Notes on construction of a internal reflection infrared rear projection touch table.
Using the technique from TouchFactors Lab. They have a nice flickr stream on constructing the touch surface.
We are trying the IR LEDs from Environmental Lights.
The touch surface consists of a rectangular sheet of 3/8" plexiglas or acrylic, with a touch-compliant surface laid on top.
Start off with a 4:3 aspect ratio so we can use a regular XVGA projector (1028x768).
In order to rest inside a "deep" aluminum channel that also holds the LED strips, we need to add a 0.5" edge to the plexiglas top.
In order to adhere the compliant surface to the plexiglas top , we need a margin of 1" (e.g. for attaching with a strip of double-sided tape?). (One inch may be too much, but we can always trim the surface down.
Thus, the horizontal and vertical dimensions of the plexigas must be extended by 2 x (1.5") = 3" to accomodate the aluminum channel and margin.
A small table would have a projection area of 32" x 24", laid on a 35" x 27" plexiglas top.
A larger table would have a projection area of 48" x 36", laid on a 51" x 39" plexiglas top.
A long informative thread on the use of silicone coated vellum as a touch-compliant surface. We are going to try the technique of Tinkerman (aka dinomaui, in which a 50:50 mixture of xylene and GE Silicone I is applied with a textured roller to the back of the vellum.
Table Frame Design
Could use a drafting table.
"Touché is a free, open-source tracking environment for optical multitouch tables. It has been written for MacOS X Leopard and uses many of its core technologies, such as QuickTime, Core Animation, Core Image and the Accelerate framework, but also high-quality open-source libraries such as libdc1394 and OpenCV, in order to achieve good tracking performance." Licensed under LGPLv3.
"MultiTouch.framework is a native Cocoa multi-touch framework for Mac OS X. It uses the default event handling system and the responder chain of the operating system, providing a familiar application programming interface to Mac OS X developers. It is built upon a modular low-level architecture that unifies all touch events, with input units for different multi-touch input devices including FTIR, DI, iPhone/iPod touch, as well as any TUIO-based devices. Thus, as a developer, you do not need to care about the actual input device being used. One of the great advantages of this toolkit is that you can develop and test your multi-touch application on your standard desktop Mac, using your iPhone as multi-touch input device, without having to work at an FTIR table all the time."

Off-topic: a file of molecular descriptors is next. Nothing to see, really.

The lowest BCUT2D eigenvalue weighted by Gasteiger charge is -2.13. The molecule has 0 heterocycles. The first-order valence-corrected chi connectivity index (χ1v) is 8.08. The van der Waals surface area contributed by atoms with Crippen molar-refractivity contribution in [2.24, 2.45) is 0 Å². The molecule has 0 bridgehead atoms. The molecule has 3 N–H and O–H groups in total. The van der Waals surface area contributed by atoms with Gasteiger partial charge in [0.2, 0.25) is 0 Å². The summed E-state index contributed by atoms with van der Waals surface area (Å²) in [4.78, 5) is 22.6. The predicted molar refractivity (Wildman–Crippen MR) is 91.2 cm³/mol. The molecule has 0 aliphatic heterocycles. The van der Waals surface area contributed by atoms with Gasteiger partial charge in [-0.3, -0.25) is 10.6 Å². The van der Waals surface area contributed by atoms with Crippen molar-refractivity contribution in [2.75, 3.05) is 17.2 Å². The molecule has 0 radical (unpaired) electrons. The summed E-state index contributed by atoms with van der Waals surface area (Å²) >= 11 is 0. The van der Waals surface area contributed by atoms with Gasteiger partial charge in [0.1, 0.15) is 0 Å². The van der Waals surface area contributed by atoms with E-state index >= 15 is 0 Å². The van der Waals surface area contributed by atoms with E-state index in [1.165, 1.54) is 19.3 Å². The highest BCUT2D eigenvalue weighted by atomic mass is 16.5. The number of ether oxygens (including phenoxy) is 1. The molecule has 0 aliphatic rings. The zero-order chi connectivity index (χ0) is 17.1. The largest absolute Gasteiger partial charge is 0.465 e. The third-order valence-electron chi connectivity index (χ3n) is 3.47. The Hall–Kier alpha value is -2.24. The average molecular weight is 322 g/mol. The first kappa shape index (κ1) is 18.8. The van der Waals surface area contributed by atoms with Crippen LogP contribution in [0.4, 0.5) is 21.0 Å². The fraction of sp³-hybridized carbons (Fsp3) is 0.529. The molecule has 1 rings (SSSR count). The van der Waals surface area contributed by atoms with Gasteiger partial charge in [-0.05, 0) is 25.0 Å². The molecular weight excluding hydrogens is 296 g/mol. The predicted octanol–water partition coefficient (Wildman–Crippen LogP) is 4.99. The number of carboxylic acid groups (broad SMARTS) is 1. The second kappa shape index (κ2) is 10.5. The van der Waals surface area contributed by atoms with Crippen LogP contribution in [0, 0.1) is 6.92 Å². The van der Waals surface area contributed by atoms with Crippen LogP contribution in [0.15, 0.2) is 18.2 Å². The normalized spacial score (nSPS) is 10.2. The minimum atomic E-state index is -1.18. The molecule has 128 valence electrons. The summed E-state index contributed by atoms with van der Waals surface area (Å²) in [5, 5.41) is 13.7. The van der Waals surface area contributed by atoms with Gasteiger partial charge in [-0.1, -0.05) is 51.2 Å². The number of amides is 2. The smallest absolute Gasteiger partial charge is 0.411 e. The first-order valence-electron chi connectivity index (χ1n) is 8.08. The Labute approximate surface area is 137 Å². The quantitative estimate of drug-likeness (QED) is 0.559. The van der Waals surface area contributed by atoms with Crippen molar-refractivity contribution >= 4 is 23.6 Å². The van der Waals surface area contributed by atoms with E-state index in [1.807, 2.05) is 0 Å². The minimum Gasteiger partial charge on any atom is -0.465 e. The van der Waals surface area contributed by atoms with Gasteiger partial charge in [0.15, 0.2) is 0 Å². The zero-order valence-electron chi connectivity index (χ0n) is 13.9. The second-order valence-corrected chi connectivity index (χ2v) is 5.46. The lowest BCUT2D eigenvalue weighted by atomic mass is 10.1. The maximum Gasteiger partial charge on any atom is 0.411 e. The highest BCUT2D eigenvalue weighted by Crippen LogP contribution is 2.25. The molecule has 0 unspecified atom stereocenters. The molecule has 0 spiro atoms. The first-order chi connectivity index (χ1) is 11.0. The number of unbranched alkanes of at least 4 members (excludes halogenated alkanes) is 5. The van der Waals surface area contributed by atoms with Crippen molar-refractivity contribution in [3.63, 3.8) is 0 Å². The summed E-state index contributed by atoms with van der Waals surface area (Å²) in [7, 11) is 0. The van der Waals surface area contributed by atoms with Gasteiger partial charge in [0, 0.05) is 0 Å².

There is a video at: http://www.youtube.com/watch?v=skZCBvWVu8A
Narrow Dimmable LED Ribbon Flex (InfraRed 940 nm)
Regular Ribbon Flex (0.375 in. glass) Aluminum DEEP Channel, 98 in. long, Brushed Nickel
Clear Acrylic Pane (27" x 35", 3/8" thick, polished on edges with bumped corners.
Quali-Tech's "ROLLER Foam" paint roller.
Day 1 (2009-05-03)
Cut aluminum channels with beveled ends to fit acrylic pane. Notched end of one channel to allow LED ribbon power cord to enter.
Adhered LED ribbon inside the four aluminum channels (arranged in a long line on the floor) and placed bumpers at regular intervals.
Lifted channels and place them around pane. This took a few tries because the bumpers would easily fall out. Maybe use some mild adhesive on the bumpers next time.
Milestone: After powering up LED ribbon, we were able to see bright fingertip blobs using an infrared sensitive webcam in a darkened room. Yeah!
Other data points:
- Apple iSight (both builtin and free-standing) must have infrared filters, since they cannot see blobs.
- "Etched Glass" window film will not make a good surface, since when attached smoothly and firmly, it disrupts internal reflection too much.
Close-up video of finger-tips on Silicone-coated vellum
FTIR Multitouch and Display Device - A Guide to build your own - Experiments with Processing, OSC
"hello dear reader. on this site you will find some notes and tips on building your own FTIR (Frustrated Total Internal Reflection) input device that is actually working! i've searched the net quite some time finding all infos to get it up and running. the other part is pure software and the possibilities to create funny and also useful things are immense."
"touch screen interfaces are generally hard and flat. impress tries to break from that tradition by making the display flexible. allowing you to feel more like you are interacting with the display." Via hackaday
RENCI Vis Group Multi-Touch Blog Description of the Duke Multi-Touch Wall